Years ago, when I was a teenager obsessed with history, I began to wonder why Christ had come to Earth at the particular time that he did. Why not a century or two earlier or later? I eventually settled on the idea that he had come at the time that would have been most opportune for spreading the gospel—a time after the Greeks had unified many of the world's cultures and bestowed on them a common language, and a time after the Romans had unified many of the world's governments. It seemed unfair, then, that the Bible had almost nothing to say about the Greek empire; the Assyrian, Babylonian, Persian and Roman empires all had major roles to play, but apart from an obscurely-written prophetic passage or two, the Greeks fell into that gap between the Testaments.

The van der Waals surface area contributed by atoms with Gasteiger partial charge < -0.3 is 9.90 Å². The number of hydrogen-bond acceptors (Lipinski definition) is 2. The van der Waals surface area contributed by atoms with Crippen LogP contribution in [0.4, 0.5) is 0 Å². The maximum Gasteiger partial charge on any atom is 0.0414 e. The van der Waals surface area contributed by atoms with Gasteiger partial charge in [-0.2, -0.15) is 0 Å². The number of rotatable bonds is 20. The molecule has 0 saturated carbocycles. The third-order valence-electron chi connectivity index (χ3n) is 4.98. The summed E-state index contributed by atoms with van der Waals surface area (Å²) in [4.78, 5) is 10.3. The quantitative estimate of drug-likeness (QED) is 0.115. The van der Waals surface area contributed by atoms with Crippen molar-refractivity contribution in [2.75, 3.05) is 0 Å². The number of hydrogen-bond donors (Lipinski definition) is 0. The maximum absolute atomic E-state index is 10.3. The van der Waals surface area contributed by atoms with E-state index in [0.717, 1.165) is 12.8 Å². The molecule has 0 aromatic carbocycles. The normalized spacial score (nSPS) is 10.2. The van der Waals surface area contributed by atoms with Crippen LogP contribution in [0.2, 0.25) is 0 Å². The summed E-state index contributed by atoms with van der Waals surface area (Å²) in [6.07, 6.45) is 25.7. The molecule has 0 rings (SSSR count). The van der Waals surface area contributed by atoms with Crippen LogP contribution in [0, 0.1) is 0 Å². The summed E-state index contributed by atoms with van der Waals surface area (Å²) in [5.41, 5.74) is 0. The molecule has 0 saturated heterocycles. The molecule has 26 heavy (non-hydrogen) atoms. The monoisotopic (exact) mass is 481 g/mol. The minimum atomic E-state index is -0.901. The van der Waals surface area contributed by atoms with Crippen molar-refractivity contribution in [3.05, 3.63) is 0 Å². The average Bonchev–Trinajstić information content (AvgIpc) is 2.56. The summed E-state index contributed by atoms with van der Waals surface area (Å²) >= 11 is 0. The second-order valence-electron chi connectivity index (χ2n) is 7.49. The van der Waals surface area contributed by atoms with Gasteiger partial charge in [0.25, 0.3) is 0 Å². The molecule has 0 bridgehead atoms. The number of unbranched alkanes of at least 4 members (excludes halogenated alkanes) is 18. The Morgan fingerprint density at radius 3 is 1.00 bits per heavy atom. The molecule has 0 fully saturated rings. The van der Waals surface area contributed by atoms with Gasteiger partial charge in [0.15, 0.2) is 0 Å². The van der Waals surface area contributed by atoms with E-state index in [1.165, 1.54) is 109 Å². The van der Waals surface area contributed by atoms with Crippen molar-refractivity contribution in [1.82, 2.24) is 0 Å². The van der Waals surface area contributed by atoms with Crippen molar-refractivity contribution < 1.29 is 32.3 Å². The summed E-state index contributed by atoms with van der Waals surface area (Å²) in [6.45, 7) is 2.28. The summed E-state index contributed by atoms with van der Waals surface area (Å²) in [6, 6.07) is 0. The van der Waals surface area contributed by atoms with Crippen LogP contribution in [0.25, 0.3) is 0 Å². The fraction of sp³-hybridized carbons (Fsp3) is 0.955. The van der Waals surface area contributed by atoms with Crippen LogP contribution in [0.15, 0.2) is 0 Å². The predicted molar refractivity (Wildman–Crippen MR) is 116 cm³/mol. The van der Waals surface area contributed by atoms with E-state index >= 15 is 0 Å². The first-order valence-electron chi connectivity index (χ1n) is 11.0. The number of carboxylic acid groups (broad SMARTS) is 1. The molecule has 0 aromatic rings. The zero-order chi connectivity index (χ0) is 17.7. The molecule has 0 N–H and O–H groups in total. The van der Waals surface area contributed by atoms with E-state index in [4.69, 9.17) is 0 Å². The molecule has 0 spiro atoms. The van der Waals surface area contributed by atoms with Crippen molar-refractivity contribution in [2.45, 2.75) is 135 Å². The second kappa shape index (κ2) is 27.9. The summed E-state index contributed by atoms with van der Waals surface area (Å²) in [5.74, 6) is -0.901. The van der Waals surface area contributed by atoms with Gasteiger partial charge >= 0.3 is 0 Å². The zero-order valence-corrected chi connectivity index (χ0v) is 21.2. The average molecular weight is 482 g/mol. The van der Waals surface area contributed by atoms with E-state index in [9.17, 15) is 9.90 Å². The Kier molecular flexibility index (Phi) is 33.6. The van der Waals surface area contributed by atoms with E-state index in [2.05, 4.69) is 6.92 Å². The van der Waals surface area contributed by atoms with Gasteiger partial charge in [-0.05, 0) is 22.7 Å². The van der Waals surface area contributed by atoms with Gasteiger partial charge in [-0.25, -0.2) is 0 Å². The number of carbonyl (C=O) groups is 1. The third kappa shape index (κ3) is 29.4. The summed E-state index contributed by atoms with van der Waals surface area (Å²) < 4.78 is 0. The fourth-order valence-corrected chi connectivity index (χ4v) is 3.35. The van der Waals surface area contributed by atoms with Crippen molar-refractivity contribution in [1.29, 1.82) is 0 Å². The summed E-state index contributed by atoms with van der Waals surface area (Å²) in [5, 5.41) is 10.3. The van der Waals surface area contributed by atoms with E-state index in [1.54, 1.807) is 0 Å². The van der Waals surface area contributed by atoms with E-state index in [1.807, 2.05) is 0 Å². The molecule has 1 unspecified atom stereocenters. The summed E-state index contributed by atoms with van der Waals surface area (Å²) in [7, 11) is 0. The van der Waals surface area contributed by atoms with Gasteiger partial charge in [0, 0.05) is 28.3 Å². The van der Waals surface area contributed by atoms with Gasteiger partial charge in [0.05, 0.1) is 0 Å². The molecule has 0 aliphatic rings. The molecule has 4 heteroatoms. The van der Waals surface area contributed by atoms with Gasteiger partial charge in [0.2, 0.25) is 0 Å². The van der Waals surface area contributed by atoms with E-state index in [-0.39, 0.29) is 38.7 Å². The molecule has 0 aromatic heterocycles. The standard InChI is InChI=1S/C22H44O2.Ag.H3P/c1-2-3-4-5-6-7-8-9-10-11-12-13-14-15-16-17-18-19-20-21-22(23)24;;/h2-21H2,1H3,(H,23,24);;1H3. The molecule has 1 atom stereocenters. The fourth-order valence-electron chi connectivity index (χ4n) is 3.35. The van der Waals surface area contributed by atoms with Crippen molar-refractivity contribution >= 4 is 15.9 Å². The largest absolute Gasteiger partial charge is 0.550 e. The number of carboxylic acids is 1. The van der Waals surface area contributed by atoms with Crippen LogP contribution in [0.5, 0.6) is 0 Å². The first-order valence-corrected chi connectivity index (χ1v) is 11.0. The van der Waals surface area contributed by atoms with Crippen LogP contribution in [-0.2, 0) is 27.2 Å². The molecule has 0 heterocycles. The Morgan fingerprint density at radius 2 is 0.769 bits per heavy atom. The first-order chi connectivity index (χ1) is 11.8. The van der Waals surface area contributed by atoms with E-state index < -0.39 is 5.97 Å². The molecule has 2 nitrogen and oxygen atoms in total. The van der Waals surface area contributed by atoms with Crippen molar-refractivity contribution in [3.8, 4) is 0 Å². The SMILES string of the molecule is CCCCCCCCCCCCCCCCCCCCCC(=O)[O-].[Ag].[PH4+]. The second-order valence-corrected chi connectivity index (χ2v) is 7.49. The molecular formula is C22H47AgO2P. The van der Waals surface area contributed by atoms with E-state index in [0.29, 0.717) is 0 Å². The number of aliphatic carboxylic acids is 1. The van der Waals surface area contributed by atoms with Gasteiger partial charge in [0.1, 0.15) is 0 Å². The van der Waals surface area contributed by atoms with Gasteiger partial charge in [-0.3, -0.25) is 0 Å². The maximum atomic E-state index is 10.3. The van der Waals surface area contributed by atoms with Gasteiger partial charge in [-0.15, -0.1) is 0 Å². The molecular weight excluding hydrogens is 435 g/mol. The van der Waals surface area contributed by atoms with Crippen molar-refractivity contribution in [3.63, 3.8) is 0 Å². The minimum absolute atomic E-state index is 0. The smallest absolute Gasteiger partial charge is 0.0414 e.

Likewise, there have been very few films about Alexander the Great and his conquests; the genre of the ancient epic is so dominated by biblical stories that, traditionally, even films that concern themselves with pagan history have been obliged to at least refer to the looming arrival of Christianity in their narration. The last major film about Alexander, which starred Richard Burton and came out in 1956, even tweaked the dialogue in places so that it sounded kind of biblical, and concluded with Alexander becoming a monotheist. But thanks to Gladiator, unapologetically pagan epics are now in vogue, and thus Oliver Stone has finally fulfilled his years-old ambition to commit the life of Alexander to celluloid.
It's a good thing Troy, another thoroughly pagan Greek story, came out just a few months ago and revived the myth of Achilles for modern audiences, since the historical Alexander evidently fancied himself a descendant of Achilles, and he lived by the same basic ...1
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